Monthly Archives: July 2013

The Four Emotions That Can Lead to Life Change

by Jim Rohn

Emotions are the most powerful forces inside us. Under the power of emotions, human beings can perform the most heroic (as well as barbaric) acts. To a great degree, civilization itself can be defined as the intelligent channeling of human emotion. Emotions are fuel and the mind is the pilot, which together propel the ship of civilized progress. Which emotions cause people to act? There are four basic ones; each, or a combination of several, can trigger the most incredible activity. The day that you allow these emotions to fuel your desire is the day you’ll turn your life around.

One does not usually equate the word “disgust” with positive action. And yet properly channeled, disgust can change a person’s life. The person who feels disgusted has reached a point of no return. He or she is ready to throw down the gauntlet at life and say, “I’ve had it!” That’s what I said after many humiliating experiences at age 25, I said. “I don’t want to live like this anymore. I’ve had it with being broke. I’ve had it with being embarrassed, and I’ve had it with lying.” Yes, productive feelings of disgust come when a person says, “Enough is enough.” There is nothing so life-changing as gut-wrenching disgust!

Most of us need to be pushed to the wall to make decisions. And once we reach this point, we have to deal with the conflicting emotions that come with making them. We have reached a fork in the road. Now this fork can be a two-prong, three-prong, or even a four-prong fork. No wonder that decision-making can create knots in stomachs, keep us awake in the middle of the night, or make us break out in a cold sweat. Making life-changing decisions can be likened to internal civil war. Conflicting armies of emotions, each with its own arsenal of reasons, battle each other for supremacy of our minds. And our resulting decisions, whether bold or timid, well thought out or impulsive, can either set the course of action or blind it. I don’t have much advice to give you about decision-making except this: Whatever you do, don’t camp at the fork in the road. Decide. It’s far better to make a wrong decision than to not make one at all. Each of us must confront our emotional turmoil and sort out our feelings.

How does one gain desire? I don’t think I can answer this directly because there are many ways. But I do know two things about desire:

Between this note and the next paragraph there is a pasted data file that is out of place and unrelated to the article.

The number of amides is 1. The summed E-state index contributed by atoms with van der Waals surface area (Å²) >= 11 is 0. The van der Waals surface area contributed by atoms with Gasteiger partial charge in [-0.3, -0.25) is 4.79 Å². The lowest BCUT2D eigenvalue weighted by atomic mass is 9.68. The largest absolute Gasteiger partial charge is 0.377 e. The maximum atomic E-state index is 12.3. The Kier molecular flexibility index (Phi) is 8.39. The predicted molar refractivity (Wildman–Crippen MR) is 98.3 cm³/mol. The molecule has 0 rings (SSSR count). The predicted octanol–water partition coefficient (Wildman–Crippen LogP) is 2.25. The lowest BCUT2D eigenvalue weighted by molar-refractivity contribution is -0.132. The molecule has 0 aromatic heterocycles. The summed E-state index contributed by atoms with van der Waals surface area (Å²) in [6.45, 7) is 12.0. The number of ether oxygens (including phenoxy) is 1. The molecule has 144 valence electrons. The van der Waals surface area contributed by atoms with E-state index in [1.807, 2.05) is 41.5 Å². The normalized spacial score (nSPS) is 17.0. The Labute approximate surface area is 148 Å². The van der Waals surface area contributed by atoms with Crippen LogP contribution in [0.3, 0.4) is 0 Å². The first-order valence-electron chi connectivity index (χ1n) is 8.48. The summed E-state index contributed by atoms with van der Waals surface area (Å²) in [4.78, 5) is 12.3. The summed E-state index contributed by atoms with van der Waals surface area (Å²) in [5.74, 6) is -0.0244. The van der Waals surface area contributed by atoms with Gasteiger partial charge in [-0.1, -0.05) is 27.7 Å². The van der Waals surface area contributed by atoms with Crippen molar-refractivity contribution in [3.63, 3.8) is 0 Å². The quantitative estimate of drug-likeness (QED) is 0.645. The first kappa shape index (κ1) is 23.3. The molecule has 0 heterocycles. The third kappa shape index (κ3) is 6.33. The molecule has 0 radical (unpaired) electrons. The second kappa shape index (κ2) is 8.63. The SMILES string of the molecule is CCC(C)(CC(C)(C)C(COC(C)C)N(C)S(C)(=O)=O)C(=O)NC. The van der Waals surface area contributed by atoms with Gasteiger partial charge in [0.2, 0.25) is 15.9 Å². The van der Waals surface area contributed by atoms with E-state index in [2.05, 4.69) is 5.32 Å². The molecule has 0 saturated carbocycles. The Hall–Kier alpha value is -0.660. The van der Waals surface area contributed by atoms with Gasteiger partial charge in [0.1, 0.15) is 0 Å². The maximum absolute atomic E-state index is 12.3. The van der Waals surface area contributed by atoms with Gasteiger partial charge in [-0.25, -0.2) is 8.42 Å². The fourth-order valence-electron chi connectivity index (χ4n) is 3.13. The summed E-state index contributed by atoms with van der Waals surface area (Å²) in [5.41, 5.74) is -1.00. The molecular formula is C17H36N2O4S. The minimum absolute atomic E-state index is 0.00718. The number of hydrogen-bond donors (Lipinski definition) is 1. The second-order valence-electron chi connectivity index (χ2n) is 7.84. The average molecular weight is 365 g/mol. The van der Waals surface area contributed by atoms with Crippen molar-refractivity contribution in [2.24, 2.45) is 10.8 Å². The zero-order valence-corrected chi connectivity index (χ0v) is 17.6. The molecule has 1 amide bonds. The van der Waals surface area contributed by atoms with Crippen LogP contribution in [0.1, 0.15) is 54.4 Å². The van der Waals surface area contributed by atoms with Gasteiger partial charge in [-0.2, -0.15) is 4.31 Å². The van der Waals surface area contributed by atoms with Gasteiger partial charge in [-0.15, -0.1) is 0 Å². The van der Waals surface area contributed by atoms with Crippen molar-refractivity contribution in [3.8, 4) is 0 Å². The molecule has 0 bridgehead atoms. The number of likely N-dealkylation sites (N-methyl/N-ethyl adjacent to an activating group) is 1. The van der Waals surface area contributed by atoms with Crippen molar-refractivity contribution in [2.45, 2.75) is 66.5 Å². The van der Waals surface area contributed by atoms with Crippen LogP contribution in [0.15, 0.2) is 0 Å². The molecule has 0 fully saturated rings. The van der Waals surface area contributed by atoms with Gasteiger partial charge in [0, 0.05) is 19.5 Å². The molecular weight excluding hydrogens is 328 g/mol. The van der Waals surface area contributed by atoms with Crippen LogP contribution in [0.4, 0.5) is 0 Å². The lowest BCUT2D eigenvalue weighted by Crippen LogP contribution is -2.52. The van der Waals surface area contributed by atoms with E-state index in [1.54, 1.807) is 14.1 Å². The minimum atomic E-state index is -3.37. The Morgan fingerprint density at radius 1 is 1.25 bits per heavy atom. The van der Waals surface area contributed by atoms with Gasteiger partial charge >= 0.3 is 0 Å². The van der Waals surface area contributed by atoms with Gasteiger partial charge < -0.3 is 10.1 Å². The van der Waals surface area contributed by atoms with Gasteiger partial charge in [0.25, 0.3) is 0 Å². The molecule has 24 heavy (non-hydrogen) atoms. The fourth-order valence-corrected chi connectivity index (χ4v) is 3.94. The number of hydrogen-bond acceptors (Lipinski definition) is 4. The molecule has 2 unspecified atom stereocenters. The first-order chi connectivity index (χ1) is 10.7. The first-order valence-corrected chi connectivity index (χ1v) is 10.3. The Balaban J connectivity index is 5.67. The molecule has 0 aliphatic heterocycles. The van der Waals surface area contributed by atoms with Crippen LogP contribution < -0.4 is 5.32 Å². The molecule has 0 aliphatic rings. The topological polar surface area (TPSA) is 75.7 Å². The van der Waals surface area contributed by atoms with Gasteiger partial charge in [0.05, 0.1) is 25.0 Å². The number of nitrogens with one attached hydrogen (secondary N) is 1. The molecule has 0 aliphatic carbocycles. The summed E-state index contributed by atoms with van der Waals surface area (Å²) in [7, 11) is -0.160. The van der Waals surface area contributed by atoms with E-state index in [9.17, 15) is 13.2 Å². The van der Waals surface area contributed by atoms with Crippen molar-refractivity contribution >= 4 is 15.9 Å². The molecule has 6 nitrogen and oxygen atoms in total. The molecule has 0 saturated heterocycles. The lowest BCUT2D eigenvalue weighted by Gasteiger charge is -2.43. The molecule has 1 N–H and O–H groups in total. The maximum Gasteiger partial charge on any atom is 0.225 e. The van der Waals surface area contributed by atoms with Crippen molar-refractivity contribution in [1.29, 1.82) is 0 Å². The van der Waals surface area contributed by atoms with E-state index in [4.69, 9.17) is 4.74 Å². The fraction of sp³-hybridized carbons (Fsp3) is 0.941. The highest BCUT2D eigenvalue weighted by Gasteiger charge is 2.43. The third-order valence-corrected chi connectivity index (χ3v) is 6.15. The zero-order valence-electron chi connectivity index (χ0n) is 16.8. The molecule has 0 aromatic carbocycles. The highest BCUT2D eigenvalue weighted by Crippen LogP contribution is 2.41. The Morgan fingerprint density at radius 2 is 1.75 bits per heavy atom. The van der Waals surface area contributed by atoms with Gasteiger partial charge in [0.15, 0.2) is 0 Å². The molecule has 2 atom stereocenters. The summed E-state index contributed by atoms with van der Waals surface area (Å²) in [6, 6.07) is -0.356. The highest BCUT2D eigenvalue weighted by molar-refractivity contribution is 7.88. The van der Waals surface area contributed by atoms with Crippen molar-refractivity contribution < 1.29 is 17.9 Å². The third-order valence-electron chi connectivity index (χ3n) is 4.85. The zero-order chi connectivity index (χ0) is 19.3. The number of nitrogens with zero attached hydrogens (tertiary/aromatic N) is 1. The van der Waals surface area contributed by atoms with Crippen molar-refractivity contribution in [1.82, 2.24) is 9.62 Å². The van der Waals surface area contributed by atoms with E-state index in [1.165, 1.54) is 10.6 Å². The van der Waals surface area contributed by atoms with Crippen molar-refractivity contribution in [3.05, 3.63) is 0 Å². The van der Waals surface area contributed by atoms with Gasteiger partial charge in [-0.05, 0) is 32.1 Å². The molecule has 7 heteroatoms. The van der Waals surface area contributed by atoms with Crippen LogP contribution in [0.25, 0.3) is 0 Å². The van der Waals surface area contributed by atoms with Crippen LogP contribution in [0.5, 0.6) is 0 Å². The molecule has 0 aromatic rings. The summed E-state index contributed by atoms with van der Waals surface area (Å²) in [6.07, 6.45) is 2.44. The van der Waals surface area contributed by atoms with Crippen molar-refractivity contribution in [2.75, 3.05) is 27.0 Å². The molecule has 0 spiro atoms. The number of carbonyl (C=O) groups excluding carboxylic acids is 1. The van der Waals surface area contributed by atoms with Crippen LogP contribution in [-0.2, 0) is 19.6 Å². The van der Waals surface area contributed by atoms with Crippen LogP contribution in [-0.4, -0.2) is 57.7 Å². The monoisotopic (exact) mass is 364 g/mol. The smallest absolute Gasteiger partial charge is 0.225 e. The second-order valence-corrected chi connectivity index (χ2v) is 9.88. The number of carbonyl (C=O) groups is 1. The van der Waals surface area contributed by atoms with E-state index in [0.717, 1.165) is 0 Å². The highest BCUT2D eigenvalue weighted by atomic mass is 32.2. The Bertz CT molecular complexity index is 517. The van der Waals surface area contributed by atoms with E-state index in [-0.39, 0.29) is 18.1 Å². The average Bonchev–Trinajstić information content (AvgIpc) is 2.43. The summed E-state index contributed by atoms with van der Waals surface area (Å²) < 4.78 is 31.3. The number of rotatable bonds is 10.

a. It comes from the inside not the outside.
b. It can be triggered by outside forces.

Therefore, while searching for your “hot button” of pure, raw desire, welcome into your life each positive experience. Don’t erect a wall to protect you from experiencing life. The same wall that keeps out your disappointment also keeps out the sunlight of enriching experiences. So let life touch you. The next touch could be the one that turns your life around.

Resolve says, “I will.” These two words are among the most potent in the English language. I WILL. Benjamin Disraeli, the great British statesman, once said, “Nothing can resist a human will that will stake even its existence on the extent of its purpose.” In other words, when someone resolves to “do or die,” nothing can stop him. When confronted with such iron-will determination, I can see Time, Fate and Circumstance calling a hasty conference and deciding, “We might as well let him have his dream. He’s said he’s going to get there or die trying.”

The best definition for “resolve” I’ve ever heard came from a schoolgirl in Foster City, California. As is my custom, I was lecturing about success to a group of bright kids at a junior high school. I asked, “Who can tell me what “resolve” means?” Several hands went up, and I did get some pretty good definitions. But the last was the best. A shy girl from the back of the room got up and said with quiet intensity, “I think resolve means promising yourself you will never give up.” That’s it! That’s the best definition I’ve ever heard: PROMISE YOURSELF YOU’LL NEVER GIVE UP.


Feeding the Insatiable Need for Internet Speed

By Bendix Anderson –

The Internet connection at University Village Apartments on Colvin Street in Syracuse, N.Y., seemed like it would be more than fast enough.

But by the time the property opened in 2009, the definition of “fast” had changed.